This portrait of a muralist who’s spent his life filling urban Philadelphia buildings with mosaics is also a family drama and a primer on successfully coping with mental illness.
Isaiah Zagar’s epic mosaic work fills seven buildings (exterior and interior walls, floors, and ceilings) and seven alleyways, totaling 100 murals, by the artist’s own count. Broken mirror pieces combine with tiles, colored mortar, and paint that Zagar adds after the fact to create representative and abstract designs occasionally augmented by words. Zagar also paints and draws, and the film documents many of his pictures—especially his line drawings that mix caricatured figures with text and recall the work of counterculture cartoonists like R. Crumb.
“I’m fascinated with giganticness”, Zagar announces early in the film, and In a Dream shows that he makes good on that fascination. The camera dollies back from a close-up of Zagar to reveal the extensive mosaic work that surrounds him. Tracking shots follow the artist as he walks along the side of a mural-covered building, through a hallway of his home in one of the buildings, or down one of his decorated alleys. We watch him make mortar in a large tank, using a hoe to mix water with sacks of concrete and copious amounts of pigment.
The muralist describes his work in terms straight out of his formative years in the ‘60s. “I’m not searching for an answer so much as I’m searching for encounter, I’m searching for the mysterium tremendum in everything, in everything!” The alleyways do incorporate a little of everything, including found objects: bottles, bicycle tires, plates.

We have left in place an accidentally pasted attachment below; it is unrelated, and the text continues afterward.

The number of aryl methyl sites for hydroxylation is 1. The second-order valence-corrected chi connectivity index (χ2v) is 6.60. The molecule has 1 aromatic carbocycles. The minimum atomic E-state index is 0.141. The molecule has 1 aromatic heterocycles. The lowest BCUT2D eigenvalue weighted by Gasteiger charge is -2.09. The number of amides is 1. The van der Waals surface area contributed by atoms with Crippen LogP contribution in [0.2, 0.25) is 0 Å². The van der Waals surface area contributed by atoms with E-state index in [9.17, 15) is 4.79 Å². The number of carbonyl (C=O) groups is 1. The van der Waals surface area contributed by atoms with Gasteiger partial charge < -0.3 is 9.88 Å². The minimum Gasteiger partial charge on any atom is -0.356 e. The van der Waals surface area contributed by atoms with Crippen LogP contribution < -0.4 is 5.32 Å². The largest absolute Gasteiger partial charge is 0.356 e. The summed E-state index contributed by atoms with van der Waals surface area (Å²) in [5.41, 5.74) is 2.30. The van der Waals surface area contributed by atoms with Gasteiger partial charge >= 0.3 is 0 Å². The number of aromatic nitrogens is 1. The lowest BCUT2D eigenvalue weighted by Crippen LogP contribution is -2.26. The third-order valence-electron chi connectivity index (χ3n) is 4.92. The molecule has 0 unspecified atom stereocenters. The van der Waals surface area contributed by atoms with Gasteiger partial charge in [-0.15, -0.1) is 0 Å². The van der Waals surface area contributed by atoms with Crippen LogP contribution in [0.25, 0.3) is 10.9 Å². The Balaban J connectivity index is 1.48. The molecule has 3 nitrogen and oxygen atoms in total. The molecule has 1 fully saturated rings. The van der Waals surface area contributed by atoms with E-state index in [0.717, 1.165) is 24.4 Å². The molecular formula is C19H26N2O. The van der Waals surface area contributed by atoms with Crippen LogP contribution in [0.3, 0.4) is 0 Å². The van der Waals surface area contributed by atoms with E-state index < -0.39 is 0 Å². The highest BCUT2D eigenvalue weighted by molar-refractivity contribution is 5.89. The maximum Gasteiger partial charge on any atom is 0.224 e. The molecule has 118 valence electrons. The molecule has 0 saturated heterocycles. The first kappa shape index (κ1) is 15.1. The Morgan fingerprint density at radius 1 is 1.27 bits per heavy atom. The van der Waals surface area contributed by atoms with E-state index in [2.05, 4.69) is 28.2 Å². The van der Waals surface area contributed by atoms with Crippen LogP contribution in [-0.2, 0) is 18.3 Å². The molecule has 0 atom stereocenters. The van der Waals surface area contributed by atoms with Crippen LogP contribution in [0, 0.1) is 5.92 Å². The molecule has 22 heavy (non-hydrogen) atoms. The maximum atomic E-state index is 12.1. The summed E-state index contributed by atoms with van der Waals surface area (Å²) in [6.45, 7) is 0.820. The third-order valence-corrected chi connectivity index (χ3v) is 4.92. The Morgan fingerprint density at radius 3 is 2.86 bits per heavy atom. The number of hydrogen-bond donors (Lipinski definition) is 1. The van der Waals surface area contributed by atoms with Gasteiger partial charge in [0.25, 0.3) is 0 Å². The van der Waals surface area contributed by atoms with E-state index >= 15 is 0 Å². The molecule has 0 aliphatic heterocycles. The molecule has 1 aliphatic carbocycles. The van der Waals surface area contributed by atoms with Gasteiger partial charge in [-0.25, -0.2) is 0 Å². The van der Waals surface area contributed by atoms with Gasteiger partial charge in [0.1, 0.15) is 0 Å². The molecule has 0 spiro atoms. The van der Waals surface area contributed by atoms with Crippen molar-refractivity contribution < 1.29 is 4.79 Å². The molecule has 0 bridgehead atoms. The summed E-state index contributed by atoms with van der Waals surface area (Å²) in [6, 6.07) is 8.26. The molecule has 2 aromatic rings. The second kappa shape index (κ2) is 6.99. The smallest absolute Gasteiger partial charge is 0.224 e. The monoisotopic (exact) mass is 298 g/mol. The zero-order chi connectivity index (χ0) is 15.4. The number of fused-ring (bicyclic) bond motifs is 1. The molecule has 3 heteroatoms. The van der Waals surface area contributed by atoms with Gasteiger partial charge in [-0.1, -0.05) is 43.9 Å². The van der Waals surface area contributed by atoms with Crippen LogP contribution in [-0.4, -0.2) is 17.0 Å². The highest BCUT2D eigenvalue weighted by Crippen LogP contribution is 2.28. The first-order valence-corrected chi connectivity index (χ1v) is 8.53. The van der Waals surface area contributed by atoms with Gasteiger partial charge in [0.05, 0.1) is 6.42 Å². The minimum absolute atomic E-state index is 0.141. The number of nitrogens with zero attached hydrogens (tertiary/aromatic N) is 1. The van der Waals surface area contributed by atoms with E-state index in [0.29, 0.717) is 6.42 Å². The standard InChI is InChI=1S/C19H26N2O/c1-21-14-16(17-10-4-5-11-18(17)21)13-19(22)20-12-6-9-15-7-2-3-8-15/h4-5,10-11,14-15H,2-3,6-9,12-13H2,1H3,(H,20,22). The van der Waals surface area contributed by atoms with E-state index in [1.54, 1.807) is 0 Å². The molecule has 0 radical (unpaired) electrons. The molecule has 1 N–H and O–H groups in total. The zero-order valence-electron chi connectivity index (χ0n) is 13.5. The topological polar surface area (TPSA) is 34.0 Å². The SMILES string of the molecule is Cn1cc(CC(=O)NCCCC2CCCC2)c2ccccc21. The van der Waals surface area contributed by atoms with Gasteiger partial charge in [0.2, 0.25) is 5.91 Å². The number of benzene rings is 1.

“All my artwork is a journal of my life”, Zagar observes, and the work we see in the film is almost exclusively autobiographical. The murals feature portraits of himself, wife Julia, and sons Ezekiel and Jeremiah (the latter the director of In a Dream). Zagar fills loose-leaf notebooks with sheets that further document his life, along with pages and pages of handwritten text. One segment captures Zagar sketching Julia at a café. He rolls the drawing up and puts it in his bag (presumably to take home to archive).
The journal metaphor also gets at his obsessive discipline. He works every day, starting just after dawn, scoring and breaking mirrors into mosaic pieces, mixing mortar, preparing surfaces, creating murals, and decorating them with paint. In one illustrated sheet, Zagar documents his son’s film project; with it, the father suggests the documentary was the mother’s idea, and in this we see the first inkling not only that Zagar’s family has been incorporated into his work, but also that his wife has taken on the lifetime project of keeping the artist’s self-destructive tendencies in check.
We learn that Zagar’s lifetime art project combines his childhood dream to be an artist “my whole life” and a therapist’s insistence that he work to avoid the malaise and disassociation that led to his suicide attempt and subsequent hospitalization at 29. In the hospital, Zagar worked polishing brass and discovered the therapeutic power of labor and orderly production, of putting “one thing next to another”. Shots of Zagar touching or polishing the reflective surfaces of his murals echo this foundational moment that simultaneously gave him back his sanity and pointed the way to his life’s work.